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Tina Shoulders’ business, Laidback, is part of that minority. She launched her Bronx, New York-based pop culture-inspired lifestyle and home decor brand in December 2006, and it generated nearly $50,000 in gross revenues last year. About 5% to 10% of Laidback’s sales come from a boutique in Japan that noticed Laidback’s products and soon came knocking for pillows and pillow covers.
Laidback’s visibility through its website, social media sites such as Twitter and Facebook, and product placement on television shows such as the The Real World and Ugly Betty helped put Laidback on the international radar.
“A lot of companies today get into exporting by accident,” says John Joyce, a senior international trade finance specialist at the Boston U.S. Export Assistance Center. “Anyone in the world can access your website.”
Although Shoulders’ exporting success highlights how the global business landscape is accessible to small businesses of any size, the 34-year-old designer wants more. She’s looking to increase Laidback’s international business to 25% over the next two years by working with foreign manufacturers, participating in trade shows abroad, and growing her online presence through a global design blog.
“The United States has done a lot of international trade, but we’ve been heavy on importing and there’s been less of an opportunity to export from an MBE (minority business enterprise) perspective,” says Sheila C. Hill Morgan, president and CEO of the Chicago Minority Supplier Development Council. But times have changed, and Hill Morgan says countries including China, Africa, Brazil, Canada, and Mexico are now looking to partner with minority businesses.
Even the government has stepped onboard. Earlier this year President Barack Obama launched the National Export Initiative, a federal program aimed at doubling exports over the next five years. The program will impact companies like Laidback, as the goal is to augment the markets U.S. businesses sell to, and create jobs by helping more businesses export. The Small Business Administration also offers Export Express, a program that helps businesses secure loans up to $250,000.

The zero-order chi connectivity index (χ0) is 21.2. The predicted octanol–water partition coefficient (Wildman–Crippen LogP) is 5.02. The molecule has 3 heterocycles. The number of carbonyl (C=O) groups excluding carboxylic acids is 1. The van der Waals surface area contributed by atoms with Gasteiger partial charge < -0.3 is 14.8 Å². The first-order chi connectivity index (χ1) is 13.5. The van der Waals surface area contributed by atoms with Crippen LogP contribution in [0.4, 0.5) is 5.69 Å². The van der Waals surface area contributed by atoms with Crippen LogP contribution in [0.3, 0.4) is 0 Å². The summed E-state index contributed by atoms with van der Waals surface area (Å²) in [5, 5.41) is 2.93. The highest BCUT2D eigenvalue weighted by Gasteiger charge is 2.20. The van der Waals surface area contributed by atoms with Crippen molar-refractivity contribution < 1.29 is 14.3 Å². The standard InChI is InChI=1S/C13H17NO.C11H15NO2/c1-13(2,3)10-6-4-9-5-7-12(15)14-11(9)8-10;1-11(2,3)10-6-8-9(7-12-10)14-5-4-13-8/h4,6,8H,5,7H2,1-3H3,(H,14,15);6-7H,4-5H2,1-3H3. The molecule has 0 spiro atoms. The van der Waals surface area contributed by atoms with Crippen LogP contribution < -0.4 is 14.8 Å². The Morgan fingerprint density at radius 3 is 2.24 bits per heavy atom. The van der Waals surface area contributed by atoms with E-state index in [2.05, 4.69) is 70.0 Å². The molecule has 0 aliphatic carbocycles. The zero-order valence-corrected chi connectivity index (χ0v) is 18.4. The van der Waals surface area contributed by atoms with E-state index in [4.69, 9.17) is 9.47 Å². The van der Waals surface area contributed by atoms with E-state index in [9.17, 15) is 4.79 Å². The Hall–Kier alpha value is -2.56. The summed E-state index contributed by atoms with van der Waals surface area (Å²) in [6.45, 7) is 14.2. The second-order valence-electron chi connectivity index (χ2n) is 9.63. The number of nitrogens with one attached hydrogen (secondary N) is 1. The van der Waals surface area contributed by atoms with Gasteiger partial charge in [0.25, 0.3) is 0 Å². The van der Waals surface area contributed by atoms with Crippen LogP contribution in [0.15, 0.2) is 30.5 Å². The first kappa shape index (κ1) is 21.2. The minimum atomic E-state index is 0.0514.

Aside from governmental support, businesses must decide if exporting is a challenge they can handle.
Before taking the plunge, decide whether you have the patience, time, and resources to invest in exporting. “It’s difficult enough for minority businesses to navigate the national market,” says Tiffany Bussey, director of the Morehouse College Entrepreneurship Center in Atlanta. Businesses must ask themselves how their product will be differentiated in order to meet the market’s needs, Bussey says. “We make the assumption that we can sell whatever works in the U.S. We need to first understand the market versus just pushing products abroad.” This year’s Minority Enterprise Development (MED) Week Conference will focus on doing business globally. It takes place August 25-27 in Washington, D.C.
Once you’re ready for action, find your nearest U.S. Export Assistance Center and speak with a trade specialist who can assist with market research, trade counseling, business matchmaking, and trade advocacy. You can also find information about trade leads, trade barriers, and international company profiles though the International Trade Administration.
Be mindful of legalities. “If you are working with an agent or distributor overseas, you want to make sure the agreement is reviewed by an attorney familiar with international law,” says Joyce. Companies exploring exports should also consult the Export Legal Assistance Network, which provides free advice on export licensing, tariffs, and intellectual property rights.